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Attorney Richard B. Specter on Insurance Bad Faith

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Irvine, CARichard B. Specter of Irvine, California, had recently completed post-trial motion hearings in a successful insurance bad faith case against National Union Fire Insurance Company when LawyersandSettlements interviewed him, resulting in a $35.6 million award.

LawyersandSettlements: What were the details of this case?

Richard B. Specter (RBS): This was an insurance bad faith case. The plaintiffs, my clients, Acacia Research Corporation and its then subsidiary, CombiMatrix Corporation, were insured under a directors and officers corporate insurance policy issued by the defendant, National Union Fire Insurance Company. CombiMatrix and one of its officers/directors were sued in late 2000, and immediately tendered the claim to National Union.

The underlying case was a patent and trade secrets case filed against CombiMatrix and its officer/director. I was also one of the defense counsel. National Union assigned an adjuster to the case for the first three months. Thereafter, National Union ceased having anyone assigned to the file, and ceased responding to the insureds, who were left to defend and settle the lawsuit on their own.

When National Union essentially abandoned the insureds, they were left to defend it on their own and pay their own costs, and ultimately they decided that they couldn't face the costs or a trial, so they turned around and settled.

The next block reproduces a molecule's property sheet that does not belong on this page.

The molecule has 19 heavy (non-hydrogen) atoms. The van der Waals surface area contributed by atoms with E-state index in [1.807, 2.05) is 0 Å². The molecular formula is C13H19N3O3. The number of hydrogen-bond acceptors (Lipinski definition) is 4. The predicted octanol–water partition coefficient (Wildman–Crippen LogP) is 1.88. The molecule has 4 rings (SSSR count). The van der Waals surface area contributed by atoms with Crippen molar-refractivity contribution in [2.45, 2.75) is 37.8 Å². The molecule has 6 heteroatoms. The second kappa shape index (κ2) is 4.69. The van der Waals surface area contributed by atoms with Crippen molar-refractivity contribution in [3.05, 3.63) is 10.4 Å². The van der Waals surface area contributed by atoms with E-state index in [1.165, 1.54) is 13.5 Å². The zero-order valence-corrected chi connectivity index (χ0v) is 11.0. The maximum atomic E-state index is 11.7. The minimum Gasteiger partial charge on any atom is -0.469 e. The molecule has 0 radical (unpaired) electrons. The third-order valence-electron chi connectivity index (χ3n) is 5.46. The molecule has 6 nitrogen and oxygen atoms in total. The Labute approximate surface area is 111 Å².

LAS: What did the underlying case concern?

RBS: As I mentioned, CombiMatrix was a subsidiary of Acacia Research at the time, and the insurance policy was issued to cover Acacia and its subsidiaries. CombiMatrix is involved in developing life sciences products, and the product at issue in the underlying case was used for DNA analysis. It was cutting-edge stuff that can determine what kind of cancer you're prone to, what kind of diseases you're likely to develop. As a result of National Union's abandonment of its insureds, CombiMatix's scientific research was stunted because of having to devote so much time and money to the underlying case.

LAS: How did National Union show bad faith in the underlying case?

RBS: Well, National Union essentially abandoned my clients. It appears that they either lost track of the file or control over who was handling it, and failed to have systems in place to prevent this. About 18 months after the original adjuster left the file, a different adjuster discovered the file and contacted my clients, but they had already been forced to settle the underlying case.

There was undisputed evidence from National Union that for a period of a year and a half, no one was assigned to the file, and no one responded to the insureds. National Union offered no explanation as to why this happened.